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100 Questions [the tenth 10] Arvada Small Business Owners Should Ask

by Dan Linn on Jan 14, 2016 12:45:25 PM

In case you missed them, here are the links for the first, second, third, fourth, fifth, sixth, seventh, eighth and ninth set of questions.

This is the last post in a series of 10 designed to help small business owners come to grips with the challenges they face by asking critical questions of themselves.

As of today’s date, the most viewed post was #4, and the least viewed was #9.

I think good questions challenge your thinking.

They redefine the problem.

They challenge our most closely held assumptions.

They force us out of our traditional way of thinking.

They motivate us to learn more.

In ancient history, Jesus and Socrates used questions as teaching tools.

Lou Holtz said, “I never learn anything by talking. I only learn things when I ask questions.”

As we kick off 2016, here is the final set of 10 questions Arvada small business owners should ask;

  • What megatrends could make our business model obsolete?
  • What information is critical to our organization that we are ignoring?
  • What have we done to protect our business from our competitors?
  • What if the opposite were true of the rules and assumptions we have been operating under?
  • Do the decisions we make today help our customers and our planet?
  • Does our theory of human motivation fit our compensation plan for our employees?
  • How do we encourage employees to take control and act responsibly?
  • Who do we want our customers to become?
  • How can we stay inspired?
  • Who do I call if I don’t know what I’m doing?

What questions are you asking yourself about your business?

Comment below and share with others.

Are you looking for ways to grow your business in 2016?

Click here to download the Road Map to Unbound Growth.

Click here to download 100 questions Arvada Small Business Owners Should Ask.

100 Questions

 

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Topics: small business growth

100 Questions [the ninth 10] Arvada Small Business Owners Should Ask

by Dan Linn on Jan 7, 2016 9:00:00 AM

In case you missed them, here are the links for the first, second, third, fourth, fifth, sixth, seventh, and eighth set of questions.

A small business is defined broadly by the Small Business Administration as a company with 500 or fewer employees, but it varies by industry.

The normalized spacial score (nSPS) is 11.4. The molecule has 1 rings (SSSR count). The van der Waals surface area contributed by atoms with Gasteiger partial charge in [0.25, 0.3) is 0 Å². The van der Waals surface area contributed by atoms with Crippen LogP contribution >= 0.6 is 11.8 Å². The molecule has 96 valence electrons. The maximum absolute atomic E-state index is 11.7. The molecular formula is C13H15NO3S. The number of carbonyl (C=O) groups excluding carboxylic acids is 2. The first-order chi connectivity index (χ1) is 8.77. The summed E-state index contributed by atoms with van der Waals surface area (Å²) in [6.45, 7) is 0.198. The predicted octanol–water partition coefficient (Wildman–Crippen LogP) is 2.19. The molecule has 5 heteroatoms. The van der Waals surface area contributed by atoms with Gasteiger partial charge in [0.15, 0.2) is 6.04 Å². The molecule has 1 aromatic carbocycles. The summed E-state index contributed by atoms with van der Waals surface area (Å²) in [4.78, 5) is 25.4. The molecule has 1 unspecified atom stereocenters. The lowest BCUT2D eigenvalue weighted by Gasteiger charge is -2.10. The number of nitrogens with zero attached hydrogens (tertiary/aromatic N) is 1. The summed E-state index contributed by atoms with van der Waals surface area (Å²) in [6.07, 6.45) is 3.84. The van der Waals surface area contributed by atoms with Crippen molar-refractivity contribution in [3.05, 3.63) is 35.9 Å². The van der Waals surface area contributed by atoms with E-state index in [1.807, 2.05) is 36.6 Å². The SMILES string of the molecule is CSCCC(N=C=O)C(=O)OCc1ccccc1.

Every major company was once a small business.

Consider the start-up days for the founders of Microsoft and Apple, when both companies were operating in garages.

“You need a lot of passion for what you’re doing because it’s so hard.” Steve Jobs once said. “Without passion any rational person would give up.”

According to Balaji Viswanathan, product manager at a venture funded startup; “the 6 c’s that motivate entrepreneurs’ are change, challenge, creativity, curiosity, control and cash.”

Which of those factors motivated you to take on the responsibility and risk of being a CEO at a startup?

As we begin 2016, here are 10 more questions Arvada small business owners should ask;

  • How would our marketing and social media change if we brought it in-house?
  • When was the last time we ran an experiment?
  • How deeply have we researched our target audience?
  • Who are four people whose careers we’ve enhanced?
  • Where can we depart from conventional processes?
  • Do you, as a leader, bounce back quickly from setbacks?
  • Who do we think our customers want us to be?
  • What successful thing are we doing today that could hinder us in the future?
  • If we could go back in time five years, what decision would we make differently?
  • What one business rule would we most like to kill?

What questions are you asking yourself about your business?

Comment below and share with others.

Are you looking for ways to grow your business in 2016?

Click here to download the Road Map to Unbound Growth.

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Topics: small business growth

How Prototyping Can Help You Explore New Business Opportunities

by Dan Linn on Jan 5, 2016 9:00:00 AM

While today's methods of prototyping are quite sophisticated, in its simplest form, the concept of prototyping has arguably been around for as long as humans have existed.

Prototyping is all about failing early so you will not fail later.

Common Examples of Simple Prototyping

A prototype is an original or first model of something from which other forms are copied or developed.

A form of prototyping has been a tool in the hands of inventive, creative humans for centuries.

From the first moment our ancestors fashioned crude weapons for the hunt, prototyping was in play.

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Topics: small business growth

100 questions [the eighth 10] Arvada Small Business Owners Should Ask

by Dan Linn on Dec 30, 2015 9:00:00 AM

In case you missed them, here are the links for the first, second, third, fourth, fifth, sixth, and seventh set of questions.

My wife Debbe and I like pet dogs.